A special 40th Anniversary edition with a foreword by Gregory Maguire (the mastermind behind the Wicked series) is coming out on January 20. You can preorder it here and I highly suggest that you do. I just received my copy in the mail and it’s beautiful. It made my nostalgic heart grow a little.

As part of the anniversary celebration, Macmillan is asking book bloggers are the interwebs one simple question:

What if you could live forever?

Oh man, that’s the ultimate dream, right? Then I would have all the time to read all the books and see all the television shows and consume all the stories that I could possibly ever want. Living forever without the fear of sudden death and illness would lift a weight that likes to follow me around during day-to-day life, so I absolutely would dream from Winnie Foster’s spring.

Except.

Because there has to be an except. Would immortality be worth it without being able to bring your loved ones along? Can I have that caveat? That I would absolutely live forever, but only if my significant other and my family could come along with me? I would love to have all the time in the world to explore careers without fearing that I was stuck wasting my time doing one thing for the rest of my life. I could be more adventurous knowing that some of the worst consequences couldn’t apply for me. But it would only be worth it if I wasn’t alone, that I didn’t have to face the rest of eternity without someone with me.

So I suppose my answer is yes, but with a caveat. The rest of time is a lonely place to be on your own.

What about you? Would you dream from the well of immortality? What would you do with all that time? And do you have fond memories of reading Tuck Everlasting as a child like I do?

 

Tuck Everlasting
Natalie Babbitt

Farrar Straus Giroux
40th Anniversary Edition Comes out January 20

Preorder it Here

Doomed to - or blessed with - eternal life after drinking from a magic spring, the Tuck family wanders about trying to live as inconspicuously and comfortably as they can. When ten-year-old Winnie Foster stumbles on their secret, the Tucks take her home and explain why living forever at one age is less a blessing that it might seem. Complications arise when Winnie is followed by a stranger who wants to market the spring water for a fortune.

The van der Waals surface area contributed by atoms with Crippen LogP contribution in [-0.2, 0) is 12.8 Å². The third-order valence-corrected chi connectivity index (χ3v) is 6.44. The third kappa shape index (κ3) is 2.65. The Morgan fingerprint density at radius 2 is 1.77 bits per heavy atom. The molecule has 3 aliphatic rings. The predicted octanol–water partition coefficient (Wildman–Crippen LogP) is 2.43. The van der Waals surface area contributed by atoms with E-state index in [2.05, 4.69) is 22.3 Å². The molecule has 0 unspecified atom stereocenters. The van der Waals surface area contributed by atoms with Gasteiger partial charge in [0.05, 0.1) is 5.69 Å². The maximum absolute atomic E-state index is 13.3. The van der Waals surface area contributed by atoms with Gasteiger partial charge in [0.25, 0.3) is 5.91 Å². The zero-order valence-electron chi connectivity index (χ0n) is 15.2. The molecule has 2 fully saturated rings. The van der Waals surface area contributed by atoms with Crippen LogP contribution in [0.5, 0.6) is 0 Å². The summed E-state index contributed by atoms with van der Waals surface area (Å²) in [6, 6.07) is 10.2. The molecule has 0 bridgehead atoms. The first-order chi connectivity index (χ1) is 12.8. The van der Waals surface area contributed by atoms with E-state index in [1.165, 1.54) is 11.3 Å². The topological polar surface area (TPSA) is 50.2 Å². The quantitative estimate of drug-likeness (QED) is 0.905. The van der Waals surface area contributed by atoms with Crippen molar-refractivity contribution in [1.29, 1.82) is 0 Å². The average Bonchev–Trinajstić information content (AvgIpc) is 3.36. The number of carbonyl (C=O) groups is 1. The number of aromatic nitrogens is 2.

Random Tuesday: Vaguely Thinky Thoughts About Ender's Game Movie Sequels

So Ender’s Game finally came out and though it didn’t do gangbusters, it won its first weekend. Of course that left all the entertainment journalists with the requirement to run stories about potential sequels. Those articles then led me to grind my teeth in frustration. I know that journalists – entertainment or otherwise – don’t know everything about everything, but if there is a movie theatre that thinks the true, published sequels to Ender’s Game can be translated into a film with a similar tone and feel to the original, they really haven’t read the true sequels to Ender.

Orson Scott Card has made a fortune with the Ender-verse. What started out as a short story turned into a novel that is a perfect gateway into science fiction. At 13 years old, I walked into Ender’s Game hating science fiction and everything not contemporary realistic fiction or vampires pretending to be realistic fiction. Several hours later I set the book down and realized I was suddenly a spaceship-obsessed, alien-loving, all-things-sciency and crazy science fiction nerd. It was a pretty drastic transformation for the catalyst to be a 300 page book.

Read More

Thinky Thoughts: What Age Is "Too Old" for YA?